The New York Times starts the story of the valves this way:
After the venting failed at the Fukushima plant, the hydrogen gas fueled explosions that spewed radioactive materials into the atmosphere, reaching levels about 10 percent of estimated emissions at Chernobyl, according to Japan’s nuclear regulatory agency.
It’s a very interesting story and at least feels like the start of the narrative of what happened at Fukushima Daiichi. But the discussion of valves and venting careens off in very odd ways.
American officials had said early on that reactors in the United States would be safe from such disasters because they were equipped with new, stronger venting systems. But Tokyo Electric Power Company, which runs the plant, now says that Fukushima Daiichi had installed the same vents years ago.
Gulp! Did anyone ask the Nuclear Regulatory Commission or perhaps a utility here in the states about this? Nope.
Tokyo Electric has said the valves did not work at Fukushima Daiichi after the power failed.
That would suggest that operators of similar plants in the United States and Japan could protect reactors by moving generators to higher floors if the equipment is currently in places that could be affected by tsunamis or flooding from rivers.
But a redesign of the venting system itself might also be necessary.
Matt Wald, who wrote this story, seems to have had second thoughts, particularly about the similarity of Japanese and American plants when it comes to the implementation of valves.
Yet since 1989, when the Nuclear Regulatory Commission told American plant operators that it liked the venting idea, the thinking has changed further on the operation of boiling water reactors. For one thing, most American reactors have been allowed to bolster their steam output so they can make more electricity. To get permission to do this, a reactor owner must arrive at a calculation that the emergency core cooling system could still work in case of excess heat.
Some plants now anticipate high pressure, and, in fact, require it for safe operation.
So there was divergence, at the least. Here’s a little more, specific to valves:
If the vent is operated with an electrically driven valve, as in the current design, operators can control how much steam they let out and how much pressure they keep in. The alternative is probably a rupture disk, a thin piece of steel that breaks at a pre-designed level, just below the pressure that is likely to rupture the containment.
Wald goes on to express some doubts, but the point is that he learned more about valves and venting and shared that with his readers. What started out fairly damning became considerably less so with some further research.
Some of the concern with valves comes from an engineer named Anthony Sarrack:
Anthony Sarrack, working with another Monticello engineer, wrote a white paper in 2005 raising concerns about a venting system designed to rid boiling water reactor containment vessels of excessive pressure during accidents by releasing it outside.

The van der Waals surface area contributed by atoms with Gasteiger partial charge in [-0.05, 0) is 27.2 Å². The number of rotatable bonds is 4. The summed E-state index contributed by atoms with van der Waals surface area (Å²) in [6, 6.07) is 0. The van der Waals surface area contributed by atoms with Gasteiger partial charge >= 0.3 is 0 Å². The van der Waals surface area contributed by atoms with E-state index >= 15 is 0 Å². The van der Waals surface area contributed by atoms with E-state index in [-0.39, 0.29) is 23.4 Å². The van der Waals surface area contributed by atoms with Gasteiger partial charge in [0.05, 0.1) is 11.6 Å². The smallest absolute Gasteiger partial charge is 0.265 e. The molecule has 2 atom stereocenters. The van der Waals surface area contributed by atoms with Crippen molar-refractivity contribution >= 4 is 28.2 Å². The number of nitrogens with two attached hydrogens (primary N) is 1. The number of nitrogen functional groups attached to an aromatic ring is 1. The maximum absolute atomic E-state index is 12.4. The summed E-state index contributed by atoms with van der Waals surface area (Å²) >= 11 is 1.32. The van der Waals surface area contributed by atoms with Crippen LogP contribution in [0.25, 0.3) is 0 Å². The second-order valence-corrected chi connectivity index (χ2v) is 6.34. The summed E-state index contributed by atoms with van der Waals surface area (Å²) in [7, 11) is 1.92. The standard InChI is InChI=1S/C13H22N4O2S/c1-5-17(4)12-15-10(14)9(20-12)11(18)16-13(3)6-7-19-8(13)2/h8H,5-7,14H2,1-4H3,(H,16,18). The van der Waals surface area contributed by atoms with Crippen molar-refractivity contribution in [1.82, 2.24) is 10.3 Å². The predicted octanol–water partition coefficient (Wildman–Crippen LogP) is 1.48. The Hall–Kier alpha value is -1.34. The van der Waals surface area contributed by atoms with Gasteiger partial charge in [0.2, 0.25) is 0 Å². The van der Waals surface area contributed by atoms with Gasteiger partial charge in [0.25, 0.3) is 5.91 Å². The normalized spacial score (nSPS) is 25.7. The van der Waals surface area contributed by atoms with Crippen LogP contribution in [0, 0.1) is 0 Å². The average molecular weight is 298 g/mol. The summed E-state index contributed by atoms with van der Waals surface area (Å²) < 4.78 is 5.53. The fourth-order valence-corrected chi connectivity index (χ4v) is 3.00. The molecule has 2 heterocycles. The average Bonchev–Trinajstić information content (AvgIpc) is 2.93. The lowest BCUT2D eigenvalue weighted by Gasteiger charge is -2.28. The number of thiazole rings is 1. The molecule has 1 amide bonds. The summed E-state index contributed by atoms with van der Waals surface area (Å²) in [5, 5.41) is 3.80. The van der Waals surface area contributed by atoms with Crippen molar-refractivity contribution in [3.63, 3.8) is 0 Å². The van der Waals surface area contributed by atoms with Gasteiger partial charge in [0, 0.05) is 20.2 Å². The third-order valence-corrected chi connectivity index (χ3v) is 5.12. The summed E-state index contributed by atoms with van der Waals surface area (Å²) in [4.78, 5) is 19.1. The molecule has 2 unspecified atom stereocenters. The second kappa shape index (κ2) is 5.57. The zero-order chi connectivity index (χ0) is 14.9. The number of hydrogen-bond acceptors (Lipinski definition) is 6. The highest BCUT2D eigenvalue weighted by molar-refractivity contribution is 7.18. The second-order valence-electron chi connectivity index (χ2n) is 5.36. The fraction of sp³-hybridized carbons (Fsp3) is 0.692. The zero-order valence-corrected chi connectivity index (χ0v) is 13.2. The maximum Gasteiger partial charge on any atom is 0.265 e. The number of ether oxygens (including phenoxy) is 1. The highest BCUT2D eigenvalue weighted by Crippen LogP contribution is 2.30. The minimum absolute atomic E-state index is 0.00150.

But Sarrack says he left the industry in 2006 after spending a frustrating 19 months trying to persuade the regulators and industry officials to consider his proposed solution.
"As an industry, they don't want to make changes," he said.
Monticello is in Minnesota, which is why reporter David Shaffer tells this story in the Minneapolis Star-Tribune.
The Union of Concerned Scientists has caused some mischief with Sarrack’s findings, but as usual, there’s more to the story. There’s this:
The Monticello plant has a backup system powered by compressed nitrogen that officials said would power the vents if the plant lost all power. The venting system has never needed to be used, the utility said.
So one of the big concerns – that the vents would lose power if a plant does - is not really so.
Doug True, president of Erin Engineering and Research, a Walnut Creek, Calif., nuclear consulting firm, said Sarrack's proposal "never got any traction" in the industry because many people disagreed with its merits.
"There was lot of consideration on how to use these vents, and on balance people generally felt the way they were installed was the preferred way," he said.
So Sarrack may have been frustrated that his ideas didn’t get much pickup – fair enough - but suggesting that they weren’t given consideration isn’t really true. (Sarrack also says his bosses at Monticello never tried to silence him and that he later left of his own accord – so conspiricists do not have much of a stick to use here.)
The subject is a little esoteric, I know, but because the New York Times made a pitch of it, it picked up more interest than it probably warranted. But the interesting thing is that reporters – including the original reporter - kept digging into it and finding it, at best, rather problematic. On the other hand:
An NRC spokeswoman said the vents will be reviewed as the agency studies the lessons from the Fukushima disaster.
Well, why not? Where’s the harm? It’s even as it should be.
Monticello. The valves are – okay.